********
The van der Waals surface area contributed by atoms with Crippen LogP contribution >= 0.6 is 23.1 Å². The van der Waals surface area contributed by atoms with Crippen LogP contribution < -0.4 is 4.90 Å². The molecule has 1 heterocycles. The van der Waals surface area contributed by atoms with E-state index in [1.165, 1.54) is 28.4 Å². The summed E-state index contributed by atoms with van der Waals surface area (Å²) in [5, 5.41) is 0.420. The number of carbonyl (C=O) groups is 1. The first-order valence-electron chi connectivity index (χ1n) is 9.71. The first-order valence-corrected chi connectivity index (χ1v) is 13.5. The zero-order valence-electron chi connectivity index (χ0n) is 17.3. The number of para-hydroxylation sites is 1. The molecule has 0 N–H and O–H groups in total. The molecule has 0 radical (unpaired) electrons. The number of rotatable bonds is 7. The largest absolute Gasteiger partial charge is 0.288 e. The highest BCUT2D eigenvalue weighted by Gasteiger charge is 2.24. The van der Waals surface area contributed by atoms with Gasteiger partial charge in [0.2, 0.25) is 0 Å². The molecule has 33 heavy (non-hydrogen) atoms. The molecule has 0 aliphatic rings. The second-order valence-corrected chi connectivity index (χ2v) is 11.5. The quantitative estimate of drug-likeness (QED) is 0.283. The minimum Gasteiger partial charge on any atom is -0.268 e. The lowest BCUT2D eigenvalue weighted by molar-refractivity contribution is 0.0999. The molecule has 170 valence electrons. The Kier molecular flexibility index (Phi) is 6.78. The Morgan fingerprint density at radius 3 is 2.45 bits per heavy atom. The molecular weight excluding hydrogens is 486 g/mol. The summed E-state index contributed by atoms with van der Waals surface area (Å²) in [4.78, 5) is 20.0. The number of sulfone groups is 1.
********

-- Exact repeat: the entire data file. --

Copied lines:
The van der Waals surface area contributed by atoms with Crippen LogP contribution >= 0.6 is 23.1 Å². The van der Waals surface area contributed by atoms with Crippen LogP contribution < -0.4 is 4.90 Å². The molecule has 1 heterocycles. The van der Waals surface area contributed by atoms with E-state index in [1.165, 1.54) is 28.4 Å². The summed E-state index contributed by atoms with van der Waals surface area (Å²) in [5, 5.41) is 0.420. The number of carbonyl (C=O) groups is 1. The first-order valence-electron chi connectivity index (χ1n) is 9.71. The first-order valence-corrected chi connectivity index (χ1v) is 13.5. The zero-order valence-electron chi connectivity index (χ0n) is 17.3. The number of para-hydroxylation sites is 1. The molecule has 0 N–H and O–H groups in total. The molecule has 0 radical (unpaired) electrons. The number of rotatable bonds is 7. The largest absolute Gasteiger partial charge is 0.288 e. The highest BCUT2D eigenvalue weighted by Gasteiger charge is 2.24. The van der Waals surface area contributed by atoms with Gasteiger partial charge in [0.2, 0.25) is 0 Å². The molecule has 33 heavy (non-hydrogen) atoms. The molecule has 0 aliphatic rings. The second-order valence-corrected chi connectivity index (χ2v) is 11.5. The quantitative estimate of drug-likeness (QED) is 0.283. The minimum Gasteiger partial charge on any atom is -0.268 e. The lowest BCUT2D eigenvalue weighted by molar-refractivity contribution is 0.0999. The molecule has 170 valence electrons. The Kier molecular flexibility index (Phi) is 6.78. The Morgan fingerprint density at radius 3 is 2.45 bits per heavy atom. The molecular weight excluding hydrogens is 486 g/mol. The summed E-state index contributed by atoms with van der Waals surface area (Å²) in [4.78, 5) is 20.0. The number of sulfone groups is 1.